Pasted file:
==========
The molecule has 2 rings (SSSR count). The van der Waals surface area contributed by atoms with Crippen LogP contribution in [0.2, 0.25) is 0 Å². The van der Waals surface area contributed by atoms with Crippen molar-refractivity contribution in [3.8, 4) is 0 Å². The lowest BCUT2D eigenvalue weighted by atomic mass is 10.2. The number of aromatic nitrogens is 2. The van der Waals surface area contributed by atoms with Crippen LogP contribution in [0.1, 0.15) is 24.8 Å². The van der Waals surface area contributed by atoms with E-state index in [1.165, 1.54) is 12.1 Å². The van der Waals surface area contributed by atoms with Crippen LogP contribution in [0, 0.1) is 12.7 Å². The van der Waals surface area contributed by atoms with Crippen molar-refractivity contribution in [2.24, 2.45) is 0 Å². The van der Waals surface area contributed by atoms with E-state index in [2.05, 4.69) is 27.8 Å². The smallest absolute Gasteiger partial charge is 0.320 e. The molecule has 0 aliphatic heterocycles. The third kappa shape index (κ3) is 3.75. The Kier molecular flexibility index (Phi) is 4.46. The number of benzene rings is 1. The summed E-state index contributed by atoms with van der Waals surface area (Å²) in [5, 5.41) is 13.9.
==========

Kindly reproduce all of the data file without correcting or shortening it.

The molecule has 2 rings (SSSR count). The van der Waals surface area contributed by atoms with Crippen LogP contribution in [0.2, 0.25) is 0 Å². The van der Waals surface area contributed by atoms with Crippen molar-refractivity contribution in [3.8, 4) is 0 Å². The lowest BCUT2D eigenvalue weighted by atomic mass is 10.2. The number of aromatic nitrogens is 2. The van der Waals surface area contributed by atoms with Crippen LogP contribution in [0.1, 0.15) is 24.8 Å². The van der Waals surface area contributed by atoms with E-state index in [1.165, 1.54) is 12.1 Å². The van der Waals surface area contributed by atoms with Crippen LogP contribution in [0, 0.1) is 12.7 Å². The van der Waals surface area contributed by atoms with Crippen molar-refractivity contribution in [2.24, 2.45) is 0 Å². The van der Waals surface area contributed by atoms with E-state index in [2.05, 4.69) is 27.8 Å². The smallest absolute Gasteiger partial charge is 0.320 e. The molecule has 0 aliphatic heterocycles. The third kappa shape index (κ3) is 3.75. The Kier molecular flexibility index (Phi) is 4.46. The number of benzene rings is 1. The summed E-state index contributed by atoms with van der Waals surface area (Å²) in [5, 5.41) is 13.9.